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Benefits and Pensions Monitor April 2007

Private Equity - A Must In Well-managed Investment Portfolios

By: Tom Kennedy & Humberto Aquino

Some very large and successful transactions recently completed by private equity firms have once again put the spotlight on this asset class as sophisticated institutional investors are increasingly finding that private equity investing fits within their long-term return requirements.

Private equity, sometimes called the purest form of capitalism, refers to investing in companies that are not listed on the public markets. The vast majority of businesses within the overall economy are privately held, and the private equity market has grown up as the preferred capital market for most of these companies who, for their own reasons, prefer to stay out of the public markets. The managers of private equity funds typically take an active role in the management of their portfolio companies, to execute on an investment thesis designed to add significant value to the business over a three to five year time horizon. At the large cap end of the private equity market, these fund managers have acquired publicly traded companies and taken them private to execute on a new strategy or restructure operations outside of the public spotlight.

private equity

While it may appear to be an overnight success, private equity investing has, in fact, existed for at least a couple of hundred years – long before the inception of the public stock markets. Todayʼs focus, and the perception that it represents a new asset class, is based on the dramatic expansion of the buyout market. What is truly new is the emergence of a more formal, disciplined, and professional private equity market that allows investors to tailor their portfolios.

These developments, along with very strong performance experience, are the primary attractions of private equity today.

As for performance, the shared view among portfolio managers is that holding a diversified portfolio of select publicly traded stocks for the long-term will likely yield a single-digit net return. Private equity, on the other hand, has historically delivered risk adjusted double-digit returns, typically delivering an incremental 500 to 1,000 basis points over the public markets, or net returns to the investor in the range of 15 per cent to 20 per cent.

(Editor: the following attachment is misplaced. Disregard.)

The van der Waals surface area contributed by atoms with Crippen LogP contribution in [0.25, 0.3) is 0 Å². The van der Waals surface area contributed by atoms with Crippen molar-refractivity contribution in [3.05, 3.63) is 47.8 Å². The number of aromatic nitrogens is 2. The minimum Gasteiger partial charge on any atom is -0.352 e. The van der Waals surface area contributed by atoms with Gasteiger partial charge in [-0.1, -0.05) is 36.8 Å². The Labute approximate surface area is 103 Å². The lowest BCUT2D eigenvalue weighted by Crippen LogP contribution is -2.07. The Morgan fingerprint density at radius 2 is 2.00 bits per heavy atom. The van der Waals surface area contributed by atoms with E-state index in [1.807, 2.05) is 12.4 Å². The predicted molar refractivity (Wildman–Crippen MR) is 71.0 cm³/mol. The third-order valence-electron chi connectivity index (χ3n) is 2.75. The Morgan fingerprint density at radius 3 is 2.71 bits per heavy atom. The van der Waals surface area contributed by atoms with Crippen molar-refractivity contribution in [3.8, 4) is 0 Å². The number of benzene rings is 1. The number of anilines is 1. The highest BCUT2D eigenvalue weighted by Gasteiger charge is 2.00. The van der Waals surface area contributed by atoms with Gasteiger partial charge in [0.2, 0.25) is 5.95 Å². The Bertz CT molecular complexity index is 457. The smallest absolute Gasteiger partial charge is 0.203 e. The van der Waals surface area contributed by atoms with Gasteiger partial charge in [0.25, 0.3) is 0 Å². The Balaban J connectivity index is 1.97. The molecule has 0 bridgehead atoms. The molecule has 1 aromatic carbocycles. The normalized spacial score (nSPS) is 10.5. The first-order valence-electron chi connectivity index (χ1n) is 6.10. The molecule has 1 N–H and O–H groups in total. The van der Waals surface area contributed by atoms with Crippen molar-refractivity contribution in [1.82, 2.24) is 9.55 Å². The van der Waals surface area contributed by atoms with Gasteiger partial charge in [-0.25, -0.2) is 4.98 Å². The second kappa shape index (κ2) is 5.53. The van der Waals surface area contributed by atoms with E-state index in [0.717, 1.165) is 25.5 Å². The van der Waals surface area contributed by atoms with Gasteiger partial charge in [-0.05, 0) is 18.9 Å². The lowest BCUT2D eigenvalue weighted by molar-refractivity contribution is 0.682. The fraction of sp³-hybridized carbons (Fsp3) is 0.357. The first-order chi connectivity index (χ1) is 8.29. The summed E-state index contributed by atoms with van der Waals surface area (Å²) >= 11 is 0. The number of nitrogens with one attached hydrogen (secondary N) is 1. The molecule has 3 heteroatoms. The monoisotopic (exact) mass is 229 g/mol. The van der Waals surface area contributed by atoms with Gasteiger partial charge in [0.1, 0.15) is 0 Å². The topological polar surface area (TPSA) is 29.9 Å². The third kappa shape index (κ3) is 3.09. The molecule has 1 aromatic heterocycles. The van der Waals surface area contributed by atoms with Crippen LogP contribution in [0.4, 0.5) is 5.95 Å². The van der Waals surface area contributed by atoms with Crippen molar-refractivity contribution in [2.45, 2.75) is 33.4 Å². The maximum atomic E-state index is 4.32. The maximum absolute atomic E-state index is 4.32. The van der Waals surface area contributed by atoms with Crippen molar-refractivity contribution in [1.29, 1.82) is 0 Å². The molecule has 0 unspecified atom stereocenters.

No Superior Return Guarantees

In the investment business there are never guarantees – returns in the past donʼt guarantee results in the future. If there were, there would be no premium paid for taking and managing risk.

Private equity investment requires highly specialized skills and it is very important to identify the best available opportunities, with a fund manager that has a demonstrated track record of success. Part of the skill set is managing risk in the context of an illiquid investment portfolio. Financial sophistication is also very important, with leverage representing one of the important drivers of financial returns. But the key to selecting a fund manager is really their business operating experience – their ability to develop and execute on an investment thesis that can double or triple the value of the business over the life of the investment.

In private equity, the overall portfolio risk is managed through selection of the most experienced and proven fund managers. A private equity fund-of-funds represents a very effective way to manage this risk across a broader portfolio, using the experience and resources of a fund-of-funds manager to construct the most effective portfolio available.

In spite of the strong performance, private equity is still relatively under-utilized by Canadian pension fund managers. In the United States, a typical pension fund today has a private equity allocation in the range of five per cent to 10 per cent of its total assets, while in Canada, most mid-size pension funds still manage predominantly public market portfolios with no (or only very small) commitments to other asset classes. Some of the most successful endowment funds in the United States, have much higher allocations. One of the best known is the Yale University Endowment Fund which has allocated as much as 25 per cent of its assets to private equity in the past.

What Is The Right Allocation?

With the strong return experience of private equity, some may suggest that a wise investment course would be to invest exclusively in private equity – which some very wealthy individuals do. But institutional investors have different portfolio requirements, and typically manage risk by diversifying among different asset classes.

In general, most pension managers will look to match a portion of their portfolio to service obligations that are 10, 15, or 20 years down the road. For these managers, an investment in private equity is a part of their diversification strategy.

For Canadian pension funds, now is an excellent time to take a serious look at private equity. In fact, we believe that two or three years from now, most Canadian pension funds, endowment funds, and high net worth individuals will have between five per cent and 15 per cent of their portfolio allocated to private equity. ■

Tom Kennedy - Humberto AquinoTom Kennedy and Humberto Aquino are managing directors of Kensington Capital Partners Limited.

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